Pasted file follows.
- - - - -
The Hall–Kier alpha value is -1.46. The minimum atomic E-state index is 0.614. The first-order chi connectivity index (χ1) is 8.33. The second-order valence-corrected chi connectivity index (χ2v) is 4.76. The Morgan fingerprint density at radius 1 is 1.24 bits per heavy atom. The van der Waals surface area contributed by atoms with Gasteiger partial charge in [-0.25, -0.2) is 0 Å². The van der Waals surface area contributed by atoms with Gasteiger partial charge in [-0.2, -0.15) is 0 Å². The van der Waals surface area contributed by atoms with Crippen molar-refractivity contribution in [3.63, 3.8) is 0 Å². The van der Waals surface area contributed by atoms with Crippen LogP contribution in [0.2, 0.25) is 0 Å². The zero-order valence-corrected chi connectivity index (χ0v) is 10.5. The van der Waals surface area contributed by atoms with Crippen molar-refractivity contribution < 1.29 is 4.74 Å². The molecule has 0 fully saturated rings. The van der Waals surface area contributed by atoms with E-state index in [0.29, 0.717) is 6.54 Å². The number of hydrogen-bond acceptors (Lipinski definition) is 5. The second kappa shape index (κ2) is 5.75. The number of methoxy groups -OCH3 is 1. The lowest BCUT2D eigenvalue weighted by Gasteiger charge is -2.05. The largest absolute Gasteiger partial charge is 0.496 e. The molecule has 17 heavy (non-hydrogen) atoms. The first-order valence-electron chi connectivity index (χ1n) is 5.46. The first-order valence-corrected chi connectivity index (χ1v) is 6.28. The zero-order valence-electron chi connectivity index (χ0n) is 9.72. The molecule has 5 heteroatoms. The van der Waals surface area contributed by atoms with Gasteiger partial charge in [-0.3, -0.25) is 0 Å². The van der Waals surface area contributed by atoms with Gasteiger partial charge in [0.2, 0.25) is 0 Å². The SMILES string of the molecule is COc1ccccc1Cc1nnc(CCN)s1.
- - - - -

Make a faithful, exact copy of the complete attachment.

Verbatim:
The Hall–Kier alpha value is -1.46. The minimum atomic E-state index is 0.614. The first-order chi connectivity index (χ1) is 8.33. The second-order valence-corrected chi connectivity index (χ2v) is 4.76. The Morgan fingerprint density at radius 1 is 1.24 bits per heavy atom. The van der Waals surface area contributed by atoms with Gasteiger partial charge in [-0.25, -0.2) is 0 Å². The van der Waals surface area contributed by atoms with Gasteiger partial charge in [-0.2, -0.15) is 0 Å². The van der Waals surface area contributed by atoms with Crippen molar-refractivity contribution in [3.63, 3.8) is 0 Å². The van der Waals surface area contributed by atoms with Crippen LogP contribution in [0.2, 0.25) is 0 Å². The zero-order valence-corrected chi connectivity index (χ0v) is 10.5. The van der Waals surface area contributed by atoms with Crippen molar-refractivity contribution < 1.29 is 4.74 Å². The molecule has 0 fully saturated rings. The van der Waals surface area contributed by atoms with E-state index in [0.29, 0.717) is 6.54 Å². The number of hydrogen-bond acceptors (Lipinski definition) is 5. The second kappa shape index (κ2) is 5.75. The number of methoxy groups -OCH3 is 1. The lowest BCUT2D eigenvalue weighted by Gasteiger charge is -2.05. The largest absolute Gasteiger partial charge is 0.496 e. The molecule has 17 heavy (non-hydrogen) atoms. The first-order valence-electron chi connectivity index (χ1n) is 5.46. The first-order valence-corrected chi connectivity index (χ1v) is 6.28. The zero-order valence-electron chi connectivity index (χ0n) is 9.72. The molecule has 5 heteroatoms. The van der Waals surface area contributed by atoms with Gasteiger partial charge in [-0.3, -0.25) is 0 Å². The van der Waals surface area contributed by atoms with Gasteiger partial charge in [0.2, 0.25) is 0 Å². The SMILES string of the molecule is COc1ccccc1Cc1nnc(CCN)s1.